Then reality sets in and you may start to argue, with some people trying to assert their authority. This is called “Storming”. Everything may stabilise again as a hierarchy is established and accepted; the team starts socialising more and gets to know each other better. This is called “Norming.”

Just as you think you’re all settled and loving your new team some of you might start to feel stressed and overwhelmed by how much there is to do or feel uncomfortable with the approach being used so the team lapses back into a period of “Storming” again.

Gradually, though, working practices are established and through mutual respect, people being happy to ask for help and more constructive criticism being given, you all begin to develop a comfort with your tasks and a stronger commitment towards the goal. And you’re back… in the “Norming” stage.

“Storming” shakes things up a bit and prevents the complacency often associated with “Norming”, but too much “Storming” may indicate irreconcilable differences.

In most cases, however, this pattern of “Storming” instability and then “Norming” stability repeats several times as new tasks come up or new people join the team, and eventually the cycle dies out.

4. Performing

The final “Performing” stage comes when your team is supported by the structures and processes that have been set up, individuals can join or leave the team without affecting the “Performing” culture and your team’s hard work leads directly towards the shared vision of your goal.

So remember that when you hit a bumpy patch with your new team, there’s no need to worry – you’re probably just “Storming” in order to become a team that “Performs” effortlessly as a unit.

Vector Image Designed by Freepik

This content appears courtesy of Abintegro, experts in career management, transition technology & e-learning for today’s modern, mobile and technology-savvy workforce – Find out more at www.abintegro.com

Credit: Bruce Tuckman; Abintegro.com

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The Four Stages of Team Development
Recommended Books on LEARNING From Past Contributors http://www.pgae.com/ask/recommended-books-on-learning-from-past-contributors/ Fri, 09 Sep 2016 09:30:22 +0000 Golf Science Lab http://www.pgae.com/?p=16588 Golf Science Lab went back through their past contributors and pulled together everyone’s books so you can pick up anything missing from your library...]]>

We went back through our past contributors and pulled together everyone’s books in one place so you can pick up anything that’s missing for your library.

This post’s books are from contributors to season 1 of the podcast and presenters from the Motor Learning Masterclass. Great for both golfers and coaches looking to expand their knowledge of how learning and skill development actually happens.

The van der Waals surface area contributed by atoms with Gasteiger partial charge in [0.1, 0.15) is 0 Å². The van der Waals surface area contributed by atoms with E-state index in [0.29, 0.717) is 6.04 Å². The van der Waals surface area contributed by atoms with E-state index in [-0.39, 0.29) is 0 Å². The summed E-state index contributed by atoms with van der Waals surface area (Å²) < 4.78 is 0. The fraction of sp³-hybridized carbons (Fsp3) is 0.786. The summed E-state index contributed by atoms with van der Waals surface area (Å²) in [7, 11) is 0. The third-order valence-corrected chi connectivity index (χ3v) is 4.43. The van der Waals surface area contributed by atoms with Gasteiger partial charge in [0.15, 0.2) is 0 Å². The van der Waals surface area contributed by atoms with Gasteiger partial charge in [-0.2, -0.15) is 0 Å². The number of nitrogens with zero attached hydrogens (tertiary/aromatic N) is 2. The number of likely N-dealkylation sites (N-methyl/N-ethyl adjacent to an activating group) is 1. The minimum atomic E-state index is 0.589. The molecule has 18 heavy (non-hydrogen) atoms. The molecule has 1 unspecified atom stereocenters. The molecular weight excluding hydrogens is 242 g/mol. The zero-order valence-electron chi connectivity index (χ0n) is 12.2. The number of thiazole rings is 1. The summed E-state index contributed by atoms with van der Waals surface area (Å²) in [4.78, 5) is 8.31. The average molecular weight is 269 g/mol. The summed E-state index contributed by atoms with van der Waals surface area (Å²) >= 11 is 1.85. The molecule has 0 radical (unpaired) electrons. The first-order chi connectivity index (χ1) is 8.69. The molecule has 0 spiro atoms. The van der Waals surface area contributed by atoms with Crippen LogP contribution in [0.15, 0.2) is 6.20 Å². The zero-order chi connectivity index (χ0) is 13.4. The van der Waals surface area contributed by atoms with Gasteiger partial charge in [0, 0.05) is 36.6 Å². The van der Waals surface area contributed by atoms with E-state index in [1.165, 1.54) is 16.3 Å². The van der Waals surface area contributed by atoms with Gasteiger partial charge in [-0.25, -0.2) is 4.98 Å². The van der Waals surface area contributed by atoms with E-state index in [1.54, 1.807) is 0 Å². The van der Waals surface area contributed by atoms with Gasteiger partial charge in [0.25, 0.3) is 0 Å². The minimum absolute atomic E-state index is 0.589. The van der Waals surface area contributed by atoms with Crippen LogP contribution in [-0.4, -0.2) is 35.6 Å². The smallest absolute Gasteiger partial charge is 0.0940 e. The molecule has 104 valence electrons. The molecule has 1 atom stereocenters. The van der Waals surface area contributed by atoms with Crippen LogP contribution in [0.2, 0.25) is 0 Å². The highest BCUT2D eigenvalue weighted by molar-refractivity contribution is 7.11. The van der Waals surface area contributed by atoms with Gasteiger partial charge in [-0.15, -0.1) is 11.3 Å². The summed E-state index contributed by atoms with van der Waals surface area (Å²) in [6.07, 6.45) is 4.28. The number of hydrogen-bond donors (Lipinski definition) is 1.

Dr. Mark Guadagnoli

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No matter what you have tried so far, there is a better way. There is a better way to practice so you lower your scores and have more fun. The better way means learning to go beyond your comfort zone on the range so you are in your comfort zone on the course.

The better way means combining the mental and physical aspects of golf to create habits of excellence. “Practice to Learn, Play to Win” uses the latest research in brain science to supercharge your golf. The better way to golf starts with great practice and ends with great scores.

Get your copy here >Practice to Learn, Play to Win

Adam Young

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This book is the most comprehensive guide to improving your Golf EVER!  A best-seller in the USA, UK, Canada, Germany and France, and featured on The Golf Channel, “The Practice Manual – The Ultimate Guide for Golfers” is creating a wave in the golf industry and changing the way we think about playing better golf. With golfers around the World hitting the driving ranges and not improving, it is time to do something different — it’s time to do something better. Using information from the latest in motor learning research, you will discover the key ingredients which make the ultimate practice plan. You will also find out where you have been going wrong all these years, and be able to quickly change for the better.

If you are a keen golfer who likes to practice, or if you are an aspiring Tour Pro or College player, this book is a necessity. For Golf Coaches around the World, this book will transform the way you teach golf forever.

Get your copy here > The Practice Manual: The Ultimate Guide for Golfers

Trent Wearner

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In order for you to successfully take your game to the course, you must bring the elements found on the course to your practices and that is exactly what this book (and this interactive website) does.

With its 230 pages and nearly 100 competitive practice games (all with color photos), items like score, a consequence, different lies, distractions, pressure and more are brought to the forefront so that you can practice in a manner that TRANSFERS to the course.

Get your copy here > Golf Scrimmages: Realistic Practice Games Under Pressure

Dr. Gabriele Wulf

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Attention and Motor Skill Learning explores how a person’s focus of attention affects motor performance and, in particular, the learning of motor skills. It synthesizes the knowledge coming from recent research examining the effects of attentional focus on motor performance and learning, and it provides practical implications for both instructional and rehabilitative settings.